in May he’ll sing all day

or in May his song is true   – sadly I can’t tell as I’ve not heard a cuckoo at all this year. Last year I heard one at Holkham at least once a week, walking back from Lady Anne’s walk to the Wells car park on the landward side of the pine woods, and a neighbour has heard one passing through here. I’ve heard willow warblers a few times too, but not from the same spots, so I presume they too were passing through.

the lanes around the village are just beginning to get their summer clothes on

chervil instead of cow parsley

the bracken suddenly up  and filling previously grassy patches

alexanders fattening up seeds – they will turn black over the summer

white campion or bladder campion in the dry hedgerows

wild roses in the hedges, and creamy honeysuckle too but I forgot to take a photo –

a few poppies

plantains and knapweed

a photo of the lane from the cemetery to the village which really could have been taken any time in the last 150 years – if you take away the pole holding up the telephone and electricity lines.

we took the shady scramble along the edge of this big “prairie” field (it did have several hedges and was at least four smaller fields before the sixties) it was early and there was dew blueing the blades of grass, jewelled with buttercups and ground ivy

today the sea was a faint smudge – sometimes you can see the wind farms ten kilometres out

we saw a couple of hares, to B’s intense frustration

I never get the chance to attempt photographs, with her taking up both hands under these circumstances

the winter wheat starting to show ear spikes already, but along the edge of the wood here the deer have been nibbling it down and the ears are emerging through the shortened leaves/stems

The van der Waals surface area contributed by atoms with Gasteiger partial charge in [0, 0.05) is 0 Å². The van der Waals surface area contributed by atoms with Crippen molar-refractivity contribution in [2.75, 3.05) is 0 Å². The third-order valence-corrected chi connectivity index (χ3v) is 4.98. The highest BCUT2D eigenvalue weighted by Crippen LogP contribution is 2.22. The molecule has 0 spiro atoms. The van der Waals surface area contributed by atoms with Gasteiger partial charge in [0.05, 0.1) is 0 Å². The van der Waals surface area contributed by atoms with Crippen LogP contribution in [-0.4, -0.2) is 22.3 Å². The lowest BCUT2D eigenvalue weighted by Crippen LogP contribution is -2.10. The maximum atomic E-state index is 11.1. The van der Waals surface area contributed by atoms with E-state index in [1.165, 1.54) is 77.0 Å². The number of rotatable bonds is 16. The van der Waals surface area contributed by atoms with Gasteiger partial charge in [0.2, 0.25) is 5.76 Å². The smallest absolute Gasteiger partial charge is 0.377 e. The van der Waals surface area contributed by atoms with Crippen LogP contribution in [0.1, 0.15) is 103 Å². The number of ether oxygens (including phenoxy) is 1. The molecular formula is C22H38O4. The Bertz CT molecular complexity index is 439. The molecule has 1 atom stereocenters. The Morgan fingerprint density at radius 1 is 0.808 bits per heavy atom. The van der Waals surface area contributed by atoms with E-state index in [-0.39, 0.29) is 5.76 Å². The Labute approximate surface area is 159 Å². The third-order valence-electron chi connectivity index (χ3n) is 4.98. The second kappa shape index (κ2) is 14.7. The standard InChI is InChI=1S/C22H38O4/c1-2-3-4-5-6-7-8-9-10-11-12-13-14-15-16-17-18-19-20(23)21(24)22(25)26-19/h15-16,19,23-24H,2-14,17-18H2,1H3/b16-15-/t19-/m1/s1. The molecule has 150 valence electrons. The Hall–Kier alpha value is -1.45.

bare patches along the edge too – is that where germination failed due to the wet winter, or did the deer eat it as it was germinating?

the soil structure is pretty poor here at the edge too, there was a lot of run off in the wet winter and the years before have seen potato cultivation with irrigation and then intensive crops and nothing put back into it. it’s like concrete now.

there’s still some cow parsley in the shade of Cake’s lane

or there was until this weekend, it’s just had a cut down this narrow part.

we walked another green lane last weekend, Swan lane in Sharrington

everywhere is pretty at this time of year

but the last week has seen things looking much drier. we haven’t had significant rain for about ten weeks, or even longer, since before lockdown, and higher sunshine hours than ever recorded.

I have planted so much in my vegetable patch it’s overflowing

here’s a new little space for extra broad beans

some more broad beans popped into tiny spaces. currently I am harvesting salad leaves, though I am plagued by something tunnelling in here which has ruined some of the new salad area and the seedlings are pushed around. I had to put the plastic tunnel over them to keep the birds off.

and lots of protection for the climbing beans

the roses are marvellous and very early

irises and peonies

in the wild part the guelder rose is very pretty

just now the oxe-eye daisies stand out

and the rambling rector rose is out-competing the dog rose to scramble up over the old plum and into the sycamore behind.


  1. Love the beautiful photography of glorious scenes of your part of the world, and your very special garden 🙂

  2. Lovely choice Hipster for these photos Jane. so soft & gentle, capturing the essence of late spring/early summer before it gets blowsy!

    1. thanks Biddy, yes, it’s almost over already, roses losing petals, the guelder rose flowers have turned brown, the tree leaves darker and denser …

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